Homelessness is a major national issue, as well as a local one in the city of Rochester. That is why the Social Work Department at the College at Brockport brought Cheri Honkala to campus to speak about her firsthand experience as both an activist and former homeless mother.

“I’ve lived a very surreal kind of life,” Honkala said. “I live in, like you guys do, one of the richest places in the entire world and I consider myself to be fairly educated and smart and resourceful and yet I found myself living in a car with my 9-year-old son driving around trying to figure out where I was going to sleep on any given night.”

To prevent herself and her son, Mark Webber, from freezing, she began taking over abandoned government properties, like vacant houses.

“In all the houses in the winter time in the north, they keep the heat on because they think it’s important that the pipes don’t freeze, yet there’s no place for human beings and children,” Honkala said. “It’s OK to, like, let a kid be outside and freeze to death or the homeless …  in the winter time but we keep the heat on in abandoned properties and then we pay people to monitor and make sure those abandoned properties stay vacant in the winter time … I think it’s dysfunctional.”

Honkala was often kicked out of these houses and sent to jail. As a poverty advocate, she has been arrested more than 200 times. Honkala said her son always had a bag of quarters so when she was arrested, he could call friends to help take care of him and her release. According to Honkala, after being released from jail, she would move right back into these vacant spaces.

“Soon, I learned what I was beginning to be a part of creating was something that was called ‘organization,’” Honkala said. “You can’t really do anything or get anything done without other people.”

With growing support and organization amongst the poor, Honkala began teaching families across the U.S. how to move into abandoned heated homes, setting up homeless encampments and created leadership amongst the ranks of the poor. According to Honkala, she helped build what she calls the “modern-day underground railroad,” in order to  find ways to keep families together and create a movement of poverty awareness.

Honkala was separated from her family at a young age, to which she attributes to much of her passion for raising awareness for these issues.

“When I was growing up, it was during a period of history that they didn’t have battered women shelters,” Honkala said. “Instead of them saying, ‘Let’s figure out a place for your mom to live and let’s deal with the fact that she’s never worked outside the house and help her figure out how to manage a checkbook,’ they separated myself from my brother and my sisters.”

She spent most of her childhood moving from one institution and foster home to another trying to reunite with her family. Honkala now works with families across the country to try to ensure these children of parents who have low-wage jobs or are impoverished and can’t pay their mortgages or have a lack of food are not immediately taken from their families. She sees a better solution.

Along with impoverished parents and their children, Honkala will sit outside Philadelphia homeless shelters to fight for their rights as well as raise awareness for these issues. Many times, Honkala is criticized by these homeless shelters and social workers who say she is putting the children in danger of being taken by social services.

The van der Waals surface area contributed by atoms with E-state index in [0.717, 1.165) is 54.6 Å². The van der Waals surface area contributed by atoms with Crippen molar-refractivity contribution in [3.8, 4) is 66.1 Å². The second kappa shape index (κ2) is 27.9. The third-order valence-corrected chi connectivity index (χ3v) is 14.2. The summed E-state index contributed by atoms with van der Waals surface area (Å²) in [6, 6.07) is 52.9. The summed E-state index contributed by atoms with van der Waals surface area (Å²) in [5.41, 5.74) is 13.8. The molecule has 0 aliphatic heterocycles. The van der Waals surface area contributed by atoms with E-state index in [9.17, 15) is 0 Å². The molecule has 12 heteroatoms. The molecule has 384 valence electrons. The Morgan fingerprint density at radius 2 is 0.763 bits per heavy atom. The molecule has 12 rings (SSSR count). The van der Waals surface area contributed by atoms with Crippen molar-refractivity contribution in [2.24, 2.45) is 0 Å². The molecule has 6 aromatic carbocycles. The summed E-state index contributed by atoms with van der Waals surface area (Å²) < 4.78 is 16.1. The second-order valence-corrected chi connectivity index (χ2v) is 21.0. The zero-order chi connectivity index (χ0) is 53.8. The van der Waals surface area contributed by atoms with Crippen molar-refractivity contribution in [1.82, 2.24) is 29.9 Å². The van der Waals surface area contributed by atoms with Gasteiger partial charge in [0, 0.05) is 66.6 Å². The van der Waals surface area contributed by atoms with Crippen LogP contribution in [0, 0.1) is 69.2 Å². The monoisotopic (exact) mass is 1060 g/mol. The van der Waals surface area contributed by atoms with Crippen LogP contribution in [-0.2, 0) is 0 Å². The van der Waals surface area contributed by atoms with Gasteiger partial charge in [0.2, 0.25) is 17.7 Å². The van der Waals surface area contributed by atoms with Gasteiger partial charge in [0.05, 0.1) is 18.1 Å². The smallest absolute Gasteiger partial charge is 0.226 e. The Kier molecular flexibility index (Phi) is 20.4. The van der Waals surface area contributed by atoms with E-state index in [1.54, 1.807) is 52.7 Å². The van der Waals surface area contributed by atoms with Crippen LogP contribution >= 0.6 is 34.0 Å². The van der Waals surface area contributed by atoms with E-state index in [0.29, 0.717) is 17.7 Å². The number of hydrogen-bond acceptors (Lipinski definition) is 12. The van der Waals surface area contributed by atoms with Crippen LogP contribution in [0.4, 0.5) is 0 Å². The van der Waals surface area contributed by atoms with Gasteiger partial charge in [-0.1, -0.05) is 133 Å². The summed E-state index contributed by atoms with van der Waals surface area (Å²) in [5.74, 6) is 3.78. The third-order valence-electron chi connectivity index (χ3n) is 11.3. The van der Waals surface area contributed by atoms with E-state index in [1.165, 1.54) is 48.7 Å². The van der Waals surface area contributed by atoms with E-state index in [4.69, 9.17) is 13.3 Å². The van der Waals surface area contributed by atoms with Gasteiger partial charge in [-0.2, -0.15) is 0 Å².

“So what am I supposed to do at that point?” Honkala said. “Pretend like you’re the mom, ‘um excuse me, like, you’re going to take my child?’ Do you think separating kids from their moms, when they’re good moms, is a good thing to do?”

Honkala believes these families have been abandoned by both the government and the social services system.

“Do you really believe in any part of the country that or here in Rochester … do you think that there’s absolutely no place for those people to go?” Honkala said. “There are places, so why are they outside? … Last time I looked, there are lots of buildings here in Rochester, lots of churches. … [It] is not the right response [to say], ‘There’s just no place for these folks to go and that it’s OK for people to freeze to death, particularly children in the winter time, and die.’ So I think we have a responsibility to not only follow your code of ethics but to speak up and say something about it.”

To help fight homelessness, Honkala, along with the Poor People’s Economic Human Rights Campaign, of which she is the National Coordinator, trains and educates the homeless on their rights and how to reclaim vacant lots. She organizes groups of the homeless and impoverished into “Tent Cities,” one of which is in North Philadelphia and another called “Sanctuary Village” here in Rochester.

“I do that all over the country,” Honkala said. “Number one, they need warmth and they need it now, and it’s good that they are staying together in a tent city because that’s where their power comes.”

She has tips for anyone interested in helping the homeless, especially those in the Sanctuary Village in Rochester. She suggests getting scrap wood, nails and a tarp together to build a structure with cots and blow heaters to keep them warm.

“What you’re doing is you’re literally preventing people from dying,” Honkala said. “… that would be the best holiday gift.”

Sanctuary Village is located underneath the Frederick Douglass-Susan B. Anthony Bridge in downtown Rochester. If anyone is interested in raising money, supplies or awareness for the homeless in Rochester and nationally, they can contact the college’s Photographic Services Manager Matthew Yeoman or social work adjunct professor Melissa Sydor, who are making efforts to sustain Sanctuary Village and find permanent homes for its inhabitants.

Original Source: The Stylus